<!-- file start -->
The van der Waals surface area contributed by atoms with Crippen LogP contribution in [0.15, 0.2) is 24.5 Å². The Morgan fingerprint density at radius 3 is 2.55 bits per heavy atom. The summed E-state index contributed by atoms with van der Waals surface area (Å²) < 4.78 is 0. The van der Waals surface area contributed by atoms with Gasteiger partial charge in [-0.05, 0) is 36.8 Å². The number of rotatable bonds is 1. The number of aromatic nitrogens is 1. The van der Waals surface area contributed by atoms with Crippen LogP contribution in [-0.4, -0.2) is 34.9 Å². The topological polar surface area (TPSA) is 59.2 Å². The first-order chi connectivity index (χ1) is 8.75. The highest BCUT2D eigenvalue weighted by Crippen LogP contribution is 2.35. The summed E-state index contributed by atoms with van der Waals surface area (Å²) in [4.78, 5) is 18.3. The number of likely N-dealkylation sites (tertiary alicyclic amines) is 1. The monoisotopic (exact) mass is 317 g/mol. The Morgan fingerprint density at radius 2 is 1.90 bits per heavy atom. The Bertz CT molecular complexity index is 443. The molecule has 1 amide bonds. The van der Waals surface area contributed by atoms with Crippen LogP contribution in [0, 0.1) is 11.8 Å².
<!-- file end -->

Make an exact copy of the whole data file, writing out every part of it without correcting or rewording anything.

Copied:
The van der Waals surface area contributed by atoms with Crippen LogP contribution in [0.15, 0.2) is 24.5 Å². The Morgan fingerprint density at radius 3 is 2.55 bits per heavy atom. The summed E-state index contributed by atoms with van der Waals surface area (Å²) < 4.78 is 0. The van der Waals surface area contributed by atoms with Gasteiger partial charge in [-0.05, 0) is 36.8 Å². The number of rotatable bonds is 1. The number of aromatic nitrogens is 1. The van der Waals surface area contributed by atoms with Crippen LogP contribution in [-0.4, -0.2) is 34.9 Å². The topological polar surface area (TPSA) is 59.2 Å². The first-order chi connectivity index (χ1) is 8.75. The highest BCUT2D eigenvalue weighted by Crippen LogP contribution is 2.35. The summed E-state index contributed by atoms with van der Waals surface area (Å²) in [4.78, 5) is 18.3. The number of likely N-dealkylation sites (tertiary alicyclic amines) is 1. The monoisotopic (exact) mass is 317 g/mol. The Morgan fingerprint density at radius 2 is 1.90 bits per heavy atom. The Bertz CT molecular complexity index is 443. The molecule has 1 amide bonds. The van der Waals surface area contributed by atoms with Crippen LogP contribution in [0, 0.1) is 11.8 Å².